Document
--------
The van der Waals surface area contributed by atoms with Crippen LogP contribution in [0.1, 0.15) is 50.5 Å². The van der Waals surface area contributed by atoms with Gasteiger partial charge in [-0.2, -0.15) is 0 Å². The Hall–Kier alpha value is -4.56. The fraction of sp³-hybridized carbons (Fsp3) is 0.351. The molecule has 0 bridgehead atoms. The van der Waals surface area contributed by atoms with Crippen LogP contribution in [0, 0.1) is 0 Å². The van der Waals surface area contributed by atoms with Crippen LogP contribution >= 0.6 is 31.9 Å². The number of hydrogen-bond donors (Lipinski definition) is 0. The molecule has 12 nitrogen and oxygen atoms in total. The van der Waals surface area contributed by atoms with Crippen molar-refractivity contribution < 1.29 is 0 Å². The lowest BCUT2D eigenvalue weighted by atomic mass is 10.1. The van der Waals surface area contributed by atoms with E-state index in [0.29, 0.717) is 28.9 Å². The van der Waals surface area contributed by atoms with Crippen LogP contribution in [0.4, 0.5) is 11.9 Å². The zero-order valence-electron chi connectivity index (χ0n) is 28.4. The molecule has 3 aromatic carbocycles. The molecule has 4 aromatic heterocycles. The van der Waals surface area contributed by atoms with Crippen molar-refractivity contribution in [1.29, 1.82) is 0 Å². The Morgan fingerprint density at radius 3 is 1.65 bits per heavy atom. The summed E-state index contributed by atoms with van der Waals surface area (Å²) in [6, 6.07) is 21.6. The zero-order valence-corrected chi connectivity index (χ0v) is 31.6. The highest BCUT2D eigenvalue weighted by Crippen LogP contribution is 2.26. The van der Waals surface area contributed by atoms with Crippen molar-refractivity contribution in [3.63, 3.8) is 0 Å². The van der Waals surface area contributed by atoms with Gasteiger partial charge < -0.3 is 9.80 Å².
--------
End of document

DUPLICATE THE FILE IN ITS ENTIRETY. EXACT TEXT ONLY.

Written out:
The van der Waals surface area contributed by atoms with Crippen LogP contribution in [0.1, 0.15) is 50.5 Å². The van der Waals surface area contributed by atoms with Gasteiger partial charge in [-0.2, -0.15) is 0 Å². The Hall–Kier alpha value is -4.56. The fraction of sp³-hybridized carbons (Fsp3) is 0.351. The molecule has 0 bridgehead atoms. The van der Waals surface area contributed by atoms with Crippen LogP contribution in [0, 0.1) is 0 Å². The van der Waals surface area contributed by atoms with Crippen LogP contribution >= 0.6 is 31.9 Å². The number of hydrogen-bond donors (Lipinski definition) is 0. The molecule has 12 nitrogen and oxygen atoms in total. The van der Waals surface area contributed by atoms with Crippen molar-refractivity contribution < 1.29 is 0 Å². The lowest BCUT2D eigenvalue weighted by atomic mass is 10.1. The van der Waals surface area contributed by atoms with E-state index in [0.29, 0.717) is 28.9 Å². The van der Waals surface area contributed by atoms with Crippen LogP contribution in [0.4, 0.5) is 11.9 Å². The zero-order valence-electron chi connectivity index (χ0n) is 28.4. The molecule has 3 aromatic carbocycles. The molecule has 4 aromatic heterocycles. The van der Waals surface area contributed by atoms with Crippen molar-refractivity contribution in [1.29, 1.82) is 0 Å². The Morgan fingerprint density at radius 3 is 1.65 bits per heavy atom. The summed E-state index contributed by atoms with van der Waals surface area (Å²) in [6, 6.07) is 21.6. The zero-order valence-corrected chi connectivity index (χ0v) is 31.6. The highest BCUT2D eigenvalue weighted by Crippen LogP contribution is 2.26. The van der Waals surface area contributed by atoms with Crippen molar-refractivity contribution in [3.63, 3.8) is 0 Å². The van der Waals surface area contributed by atoms with Gasteiger partial charge < -0.3 is 9.80 Å².